GUEST POST: The Moral Molecule, Hugging, and Children’s Wellbeing

At first glance, The Moral Molecule: The Source of Love and Prosperity, seems like something of a scientific thriller. The book jacket goes as far as to describe the “Moral Molecule” and the associated research as “a revolution in the science of good and evil.” However, upon closer examination, neuroeconomist Paul J. Zak’s new book has important implications for child-welfare.

In his early work, Zak tied countries’ prosperity and growth to how “trusting” societies are. He has since found that the release of the reward chemical in the brain, oxytocin, gives rise to people, including children, having greater caring, bonding, empathy – as well as trust and moral behavior.  Zak has also found an array of behaviors that cause a release of oxytocin – including hugs.  In my view he charts an explanation for why children who have deprived childhoods behave the way they do: their oxytocin receptors may have been damaged by the absence of hugs and other vital human contact and affection.  Although further research is needed, Zak’s work provides a possible neuroscience-based explanation for attachment disorders that psychologists and child development experts have long observed in children who have missed human touch, especially in their early years.

In my experience as an alumnus of an orphanage and research on orphanages generally, I have seen that many modern-day children’s homes actively discourage hugging (or forbade hugging altogether). Others teach “appropriate hugging,” which limits physical contact by administering hugs from the side.  These policies were created to protect children from inappropriate behavior and contact, including sexual abuse. However, based on Zak’s long-running work in the burgeoning field of “neuroeconomics,” there is a (potentially) strong argument to be made on how policies restricting hugging and other physical contact in daycare centers, schools, children’s homes, and even sports teams can limit the release of oxytocin, which could in turn limit the potential improved behavior associated with oxytocin. It is imperative that we design policies that both protect children and also recognize the important benefits of hugging and other affectionate contact.  As it is, widely publicized cases of pedophilia, which will likely drive interest in additional restrictive hugging policies, can cause harm for children far removed from pedophiles’ direct victims.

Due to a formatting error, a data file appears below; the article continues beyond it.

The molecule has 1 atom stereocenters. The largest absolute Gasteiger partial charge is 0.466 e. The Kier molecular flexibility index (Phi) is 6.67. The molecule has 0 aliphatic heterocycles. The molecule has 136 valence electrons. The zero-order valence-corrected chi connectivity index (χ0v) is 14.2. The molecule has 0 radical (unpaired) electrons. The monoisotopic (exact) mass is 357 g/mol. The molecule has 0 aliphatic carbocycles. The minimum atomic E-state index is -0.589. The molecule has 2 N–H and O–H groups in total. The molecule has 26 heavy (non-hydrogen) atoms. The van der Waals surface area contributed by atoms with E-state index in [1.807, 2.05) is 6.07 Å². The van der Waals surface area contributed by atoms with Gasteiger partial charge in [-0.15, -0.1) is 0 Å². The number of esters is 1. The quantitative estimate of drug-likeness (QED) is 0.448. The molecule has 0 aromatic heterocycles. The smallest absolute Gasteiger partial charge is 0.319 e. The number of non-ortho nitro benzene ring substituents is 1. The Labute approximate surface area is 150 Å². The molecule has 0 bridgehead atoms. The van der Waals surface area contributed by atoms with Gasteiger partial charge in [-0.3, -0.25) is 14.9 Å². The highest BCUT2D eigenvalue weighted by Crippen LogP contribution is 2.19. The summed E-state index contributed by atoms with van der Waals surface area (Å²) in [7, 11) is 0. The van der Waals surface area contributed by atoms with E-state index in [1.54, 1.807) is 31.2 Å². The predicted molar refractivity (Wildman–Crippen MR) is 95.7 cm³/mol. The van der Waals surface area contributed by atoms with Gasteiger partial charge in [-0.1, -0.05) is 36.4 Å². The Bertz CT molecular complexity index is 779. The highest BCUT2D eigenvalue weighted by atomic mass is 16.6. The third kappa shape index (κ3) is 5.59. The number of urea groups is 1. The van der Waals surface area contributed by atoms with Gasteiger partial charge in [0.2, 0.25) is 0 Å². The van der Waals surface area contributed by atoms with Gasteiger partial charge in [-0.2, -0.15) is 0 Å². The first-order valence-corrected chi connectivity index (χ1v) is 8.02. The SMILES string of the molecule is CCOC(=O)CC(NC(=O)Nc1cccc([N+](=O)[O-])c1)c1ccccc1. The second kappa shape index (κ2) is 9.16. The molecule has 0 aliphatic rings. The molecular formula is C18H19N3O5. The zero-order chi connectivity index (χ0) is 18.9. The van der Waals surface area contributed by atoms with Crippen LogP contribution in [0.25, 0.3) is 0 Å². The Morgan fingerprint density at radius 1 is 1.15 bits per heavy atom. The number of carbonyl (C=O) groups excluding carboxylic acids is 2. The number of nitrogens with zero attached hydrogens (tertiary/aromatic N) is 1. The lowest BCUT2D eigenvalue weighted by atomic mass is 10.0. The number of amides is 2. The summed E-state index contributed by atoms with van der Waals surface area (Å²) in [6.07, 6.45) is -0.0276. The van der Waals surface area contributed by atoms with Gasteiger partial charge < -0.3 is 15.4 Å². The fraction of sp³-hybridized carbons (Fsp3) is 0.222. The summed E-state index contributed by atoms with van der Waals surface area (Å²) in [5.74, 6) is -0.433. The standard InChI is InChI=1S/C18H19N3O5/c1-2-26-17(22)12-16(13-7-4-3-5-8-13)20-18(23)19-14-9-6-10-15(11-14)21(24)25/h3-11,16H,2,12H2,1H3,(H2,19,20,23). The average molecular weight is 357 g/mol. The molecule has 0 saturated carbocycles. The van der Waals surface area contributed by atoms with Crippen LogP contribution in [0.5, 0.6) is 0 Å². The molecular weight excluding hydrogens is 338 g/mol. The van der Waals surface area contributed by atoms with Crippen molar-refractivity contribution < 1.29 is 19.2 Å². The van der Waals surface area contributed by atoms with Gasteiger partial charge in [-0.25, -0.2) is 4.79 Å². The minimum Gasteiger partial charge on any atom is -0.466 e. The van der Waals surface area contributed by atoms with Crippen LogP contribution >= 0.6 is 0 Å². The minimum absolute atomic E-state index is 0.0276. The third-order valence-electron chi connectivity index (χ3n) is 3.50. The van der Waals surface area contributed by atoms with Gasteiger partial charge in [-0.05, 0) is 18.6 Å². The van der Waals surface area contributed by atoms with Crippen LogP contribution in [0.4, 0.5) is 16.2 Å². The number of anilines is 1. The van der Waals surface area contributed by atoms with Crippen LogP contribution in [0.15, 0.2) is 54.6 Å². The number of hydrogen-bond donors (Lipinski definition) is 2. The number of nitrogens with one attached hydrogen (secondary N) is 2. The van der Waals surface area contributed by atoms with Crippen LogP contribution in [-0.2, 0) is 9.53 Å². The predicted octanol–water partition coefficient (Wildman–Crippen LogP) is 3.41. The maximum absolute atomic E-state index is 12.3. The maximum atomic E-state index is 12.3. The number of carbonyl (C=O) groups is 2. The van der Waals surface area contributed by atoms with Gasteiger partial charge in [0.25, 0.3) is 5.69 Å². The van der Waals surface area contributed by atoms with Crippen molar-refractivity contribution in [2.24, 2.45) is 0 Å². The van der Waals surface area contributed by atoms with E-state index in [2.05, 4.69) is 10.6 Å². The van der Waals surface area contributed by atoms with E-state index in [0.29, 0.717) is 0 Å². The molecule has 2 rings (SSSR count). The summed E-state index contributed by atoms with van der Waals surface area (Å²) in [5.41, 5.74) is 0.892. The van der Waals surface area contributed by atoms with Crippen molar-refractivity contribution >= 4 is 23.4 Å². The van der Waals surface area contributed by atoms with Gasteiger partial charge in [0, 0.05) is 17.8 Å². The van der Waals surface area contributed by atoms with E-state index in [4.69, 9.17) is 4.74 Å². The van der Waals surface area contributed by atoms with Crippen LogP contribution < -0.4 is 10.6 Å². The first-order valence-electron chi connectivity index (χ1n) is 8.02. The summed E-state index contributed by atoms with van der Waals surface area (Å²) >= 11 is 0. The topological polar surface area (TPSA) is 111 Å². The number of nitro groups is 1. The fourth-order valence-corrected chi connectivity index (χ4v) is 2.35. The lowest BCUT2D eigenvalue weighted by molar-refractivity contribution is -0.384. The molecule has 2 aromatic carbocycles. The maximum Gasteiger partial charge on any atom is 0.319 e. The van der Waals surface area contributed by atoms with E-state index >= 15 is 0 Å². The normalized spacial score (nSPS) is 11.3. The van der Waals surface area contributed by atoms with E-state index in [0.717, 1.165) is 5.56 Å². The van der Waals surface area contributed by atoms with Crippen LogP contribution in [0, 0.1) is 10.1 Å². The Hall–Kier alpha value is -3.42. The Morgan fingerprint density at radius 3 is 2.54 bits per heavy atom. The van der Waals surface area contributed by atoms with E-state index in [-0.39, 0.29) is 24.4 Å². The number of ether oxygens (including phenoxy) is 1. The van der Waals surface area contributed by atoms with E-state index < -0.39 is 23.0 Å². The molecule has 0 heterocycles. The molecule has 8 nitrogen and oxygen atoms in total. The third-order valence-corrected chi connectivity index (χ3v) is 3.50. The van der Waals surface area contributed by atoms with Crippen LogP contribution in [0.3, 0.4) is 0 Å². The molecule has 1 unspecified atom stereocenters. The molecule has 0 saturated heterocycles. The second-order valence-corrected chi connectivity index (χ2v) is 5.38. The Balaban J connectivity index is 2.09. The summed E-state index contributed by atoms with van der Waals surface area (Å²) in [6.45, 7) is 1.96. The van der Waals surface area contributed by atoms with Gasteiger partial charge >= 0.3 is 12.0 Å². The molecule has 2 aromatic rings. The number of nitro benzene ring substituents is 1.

Moving forward, Paul J. Zak’s work has a wide range of implications for child welfare that ought to be considered in upcoming research and future policies.

This blog post was written by Richard McKenzie, the Walter B. Gerken Professor Emeritus of Enterprise and Society at The Paul Merage School of Business at the University of California, Irvine. Dr. McKenzie is also a member of the OVC Wellbeing Advisory Board and an alumnus of Barium Springs Home for Children where he grew up in the 1950s.

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